There's a $320 million Powerball jackpot tonight, and people are chasing their dreams
March 23, 2013 4:15 AM
Jack Winterbottom, a Pittsburgh paramedic with Rescue 2, buys his lottery tickets from cashier Antoinette Sciulli at Smithfield News, Downtown.
By Amy McConnell Schaarsmith Pittsburgh Post-Gazette
With $320 million up for grabs in tonight's Powerball jackpot, many residents of southwestern Pennsylvania just can't resist the temptation to spend a few dollars -- and sometimes much more -- on a dream.
"I'd take care of my family, and then go on a trip to the south of France and invest the rest of it," said Raymond Pierce, a 58-year-old Medicare grievance analyst from Baldwin who bought a Powerball ticket inside Smithfield News, Downtown, on Friday night.
Why the south of France, as if one needed to ask?
"That's where all the beautiful women are at," he said with a laugh.
State lottery officials said Pennsylvania residents have purchased more than 2 million $2 Powerball tickets for tonight's drawing, which is the sixth highest since Pennsylvania joined Powerball in 2002. Since then, Pennsylvania has sold 16 Powerball jackpots, most recently in April to a Philadelphia group called SEPTA 48 for more than $107 million. A cash payout of tonight's drawing would be nearly $200 million.
Among local Powerball players, daydreams about visiting -- or maybe even moving to -- warmer climates were a common theme. So was paying off debts.
"I'd pay off everything I owe and then move to London or something," said 21-year-old Brenton Dorsey of West Mifflin. Or maybe he'd build his own house somewhere southern and hot, like Texas. Mr. Dorsey is studying sports management at Point Park University and has been buying a Powerball ticket twice a week during the past few months in an effort to make some money.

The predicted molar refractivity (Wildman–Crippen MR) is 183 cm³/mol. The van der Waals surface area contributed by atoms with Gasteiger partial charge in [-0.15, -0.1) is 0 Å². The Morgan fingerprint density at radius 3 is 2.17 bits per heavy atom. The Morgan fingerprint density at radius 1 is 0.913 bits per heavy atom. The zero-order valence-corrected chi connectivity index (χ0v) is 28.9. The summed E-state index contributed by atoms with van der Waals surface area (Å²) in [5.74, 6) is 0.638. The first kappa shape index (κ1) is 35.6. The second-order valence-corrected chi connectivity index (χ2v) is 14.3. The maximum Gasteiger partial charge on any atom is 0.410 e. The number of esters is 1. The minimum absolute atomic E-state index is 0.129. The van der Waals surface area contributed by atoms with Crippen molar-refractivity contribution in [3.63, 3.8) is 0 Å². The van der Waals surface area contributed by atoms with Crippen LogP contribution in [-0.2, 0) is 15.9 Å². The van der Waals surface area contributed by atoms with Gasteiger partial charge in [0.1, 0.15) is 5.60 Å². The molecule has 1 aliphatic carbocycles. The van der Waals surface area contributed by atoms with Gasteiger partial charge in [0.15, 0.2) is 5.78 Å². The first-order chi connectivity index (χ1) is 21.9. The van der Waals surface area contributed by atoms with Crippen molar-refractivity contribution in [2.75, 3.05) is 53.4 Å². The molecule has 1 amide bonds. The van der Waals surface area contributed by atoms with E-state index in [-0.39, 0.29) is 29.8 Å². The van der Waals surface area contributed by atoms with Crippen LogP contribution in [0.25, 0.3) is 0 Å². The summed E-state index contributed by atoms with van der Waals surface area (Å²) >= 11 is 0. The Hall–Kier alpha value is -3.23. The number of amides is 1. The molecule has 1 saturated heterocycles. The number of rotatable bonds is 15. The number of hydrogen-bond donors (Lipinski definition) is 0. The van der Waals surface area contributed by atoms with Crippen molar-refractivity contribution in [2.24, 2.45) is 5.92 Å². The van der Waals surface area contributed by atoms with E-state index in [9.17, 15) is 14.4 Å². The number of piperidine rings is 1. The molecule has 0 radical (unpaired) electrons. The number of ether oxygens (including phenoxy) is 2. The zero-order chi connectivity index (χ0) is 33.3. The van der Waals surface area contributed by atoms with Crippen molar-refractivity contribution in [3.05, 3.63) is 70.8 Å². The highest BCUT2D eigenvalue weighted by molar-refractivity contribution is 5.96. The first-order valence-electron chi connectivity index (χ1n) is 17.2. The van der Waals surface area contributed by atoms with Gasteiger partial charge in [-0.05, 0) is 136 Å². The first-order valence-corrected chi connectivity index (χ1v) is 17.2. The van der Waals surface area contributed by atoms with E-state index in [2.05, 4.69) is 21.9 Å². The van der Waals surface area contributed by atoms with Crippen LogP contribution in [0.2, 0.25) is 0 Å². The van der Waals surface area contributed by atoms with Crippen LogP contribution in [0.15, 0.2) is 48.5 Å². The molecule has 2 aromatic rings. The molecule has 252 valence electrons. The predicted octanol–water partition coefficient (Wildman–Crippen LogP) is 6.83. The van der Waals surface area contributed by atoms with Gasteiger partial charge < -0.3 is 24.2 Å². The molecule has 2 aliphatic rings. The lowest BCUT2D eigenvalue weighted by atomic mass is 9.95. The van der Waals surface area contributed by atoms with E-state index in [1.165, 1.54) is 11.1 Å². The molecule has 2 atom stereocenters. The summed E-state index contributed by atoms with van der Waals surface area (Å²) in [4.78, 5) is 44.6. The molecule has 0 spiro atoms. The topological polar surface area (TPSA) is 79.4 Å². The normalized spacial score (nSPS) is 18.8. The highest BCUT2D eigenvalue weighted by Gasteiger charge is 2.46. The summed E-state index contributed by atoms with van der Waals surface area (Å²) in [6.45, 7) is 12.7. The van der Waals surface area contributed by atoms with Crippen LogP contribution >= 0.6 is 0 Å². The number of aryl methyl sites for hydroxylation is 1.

At the Swissvale 7-Eleven gas station and convenience store, 53-year-old Lou Levine was dreaming of buying an island, which he would enjoy "with a nice cold one in one hand and no worries," he said.
And he would share with his friends, family and the folks who work at the 7-Eleven, where he buys his lottery tickets.
"At $320 million, you could give everyone a little taste," he said. That drew an appreciative grin and a hopeful cry of "I don't need a lot, just a little!" from assistant manager Tim Jackson, a 24-year-old Marine Corps veteran, as he made a fresh pot of coffee.
Like his customer, Mr. Jackson bought a Powerball ticket for tonight's drawing. His co-worker, fellow assistant manager Michelle Newell of Edgewood, had bought a half-dozen, in part because she noticed how many people actually win lottery money -- even if it's not a fat jackpot that will let them pay off debts and retire to a tropical island.
Still, while many people are able to buy just what they can afford, other people -- many of them poor or elderly, or both -- spend exorbitant amounts on lottery tickets, Ms. Newell said. Some people spend $50 a day or more on Powerball, Mega Millions, Treasure Hunt, scratch-off tickets and other games, she said. Others spend their whole paycheck at once on lottery tickets. And many skimp on essentials such as gasoline so they have a few more dollars to spend on what amounts to socially acceptable gambling, Ms. Newell said.
"It's kind of like a drug," she said of people who spend more than they can afford on tickets. "People are chasing that feeling of winning."
At the Braddock Avenue Express in the Regent Square neighborhood, 62-year-old Kirk Warner, also of Regent Square, isn't trying to pay the rent with lottery winnings, and he isn't chasing the cravings of a compulsive gambler. He starts buying Powerball tickets when the jackpot hits $100 million, he said, and would give much of his winnings away.
"I'd tithe -- 10 percent -- and then I'd be generous," perhaps by creating a foundation to help disadvantaged people, said Mr. Warner, a self-employed carpet installer and member of Covenant Church of Pittsburgh in Wilkinsburg.
But he might keep just a little for himself.
"As a 40-year carpet installer, I think I'd be able to get off my knees," Mr. Warner said.